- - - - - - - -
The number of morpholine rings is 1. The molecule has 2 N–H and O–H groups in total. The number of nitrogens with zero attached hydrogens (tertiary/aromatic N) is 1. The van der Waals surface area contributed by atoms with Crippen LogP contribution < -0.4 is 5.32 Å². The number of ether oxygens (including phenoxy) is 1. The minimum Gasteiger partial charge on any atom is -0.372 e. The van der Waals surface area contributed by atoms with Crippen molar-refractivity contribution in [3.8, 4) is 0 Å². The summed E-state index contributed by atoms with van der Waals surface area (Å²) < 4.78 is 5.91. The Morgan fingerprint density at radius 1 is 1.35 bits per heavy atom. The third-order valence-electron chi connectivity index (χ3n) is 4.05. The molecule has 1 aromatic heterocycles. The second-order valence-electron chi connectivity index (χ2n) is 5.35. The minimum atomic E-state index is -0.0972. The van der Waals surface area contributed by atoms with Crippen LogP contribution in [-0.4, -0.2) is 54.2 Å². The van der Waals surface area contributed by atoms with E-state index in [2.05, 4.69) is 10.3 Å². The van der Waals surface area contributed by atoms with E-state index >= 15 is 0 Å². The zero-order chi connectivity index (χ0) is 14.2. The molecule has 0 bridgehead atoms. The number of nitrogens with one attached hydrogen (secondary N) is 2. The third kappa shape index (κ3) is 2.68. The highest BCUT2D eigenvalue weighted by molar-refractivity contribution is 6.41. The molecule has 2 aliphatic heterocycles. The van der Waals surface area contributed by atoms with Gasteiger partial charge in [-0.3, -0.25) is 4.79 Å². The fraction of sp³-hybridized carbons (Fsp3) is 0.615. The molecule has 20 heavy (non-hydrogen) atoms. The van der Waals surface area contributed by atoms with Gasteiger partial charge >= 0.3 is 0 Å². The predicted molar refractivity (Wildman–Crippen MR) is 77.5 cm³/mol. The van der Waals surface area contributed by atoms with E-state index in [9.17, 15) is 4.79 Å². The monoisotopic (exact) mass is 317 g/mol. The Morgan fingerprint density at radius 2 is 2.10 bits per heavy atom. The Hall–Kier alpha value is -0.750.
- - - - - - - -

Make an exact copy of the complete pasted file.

The number of morpholine rings is 1. The molecule has 2 N–H and O–H groups in total. The number of nitrogens with zero attached hydrogens (tertiary/aromatic N) is 1. The van der Waals surface area contributed by atoms with Crippen LogP contribution < -0.4 is 5.32 Å². The number of ether oxygens (including phenoxy) is 1. The minimum Gasteiger partial charge on any atom is -0.372 e. The van der Waals surface area contributed by atoms with Crippen molar-refractivity contribution in [3.8, 4) is 0 Å². The summed E-state index contributed by atoms with van der Waals surface area (Å²) < 4.78 is 5.91. The Morgan fingerprint density at radius 1 is 1.35 bits per heavy atom. The third-order valence-electron chi connectivity index (χ3n) is 4.05. The molecule has 1 aromatic heterocycles. The second-order valence-electron chi connectivity index (χ2n) is 5.35. The minimum atomic E-state index is -0.0972. The van der Waals surface area contributed by atoms with Crippen LogP contribution in [-0.4, -0.2) is 54.2 Å². The van der Waals surface area contributed by atoms with E-state index in [2.05, 4.69) is 10.3 Å². The van der Waals surface area contributed by atoms with E-state index >= 15 is 0 Å². The zero-order chi connectivity index (χ0) is 14.2. The molecule has 0 bridgehead atoms. The number of nitrogens with one attached hydrogen (secondary N) is 2. The third kappa shape index (κ3) is 2.68. The highest BCUT2D eigenvalue weighted by molar-refractivity contribution is 6.41. The molecule has 2 aliphatic heterocycles. The van der Waals surface area contributed by atoms with Gasteiger partial charge in [-0.3, -0.25) is 4.79 Å². The fraction of sp³-hybridized carbons (Fsp3) is 0.615. The molecule has 20 heavy (non-hydrogen) atoms. The van der Waals surface area contributed by atoms with Gasteiger partial charge >= 0.3 is 0 Å². The predicted molar refractivity (Wildman–Crippen MR) is 77.5 cm³/mol. The van der Waals surface area contributed by atoms with E-state index in [9.17, 15) is 4.79 Å². The monoisotopic (exact) mass is 317 g/mol. The Morgan fingerprint density at radius 2 is 2.10 bits per heavy atom. The Hall–Kier alpha value is -0.750.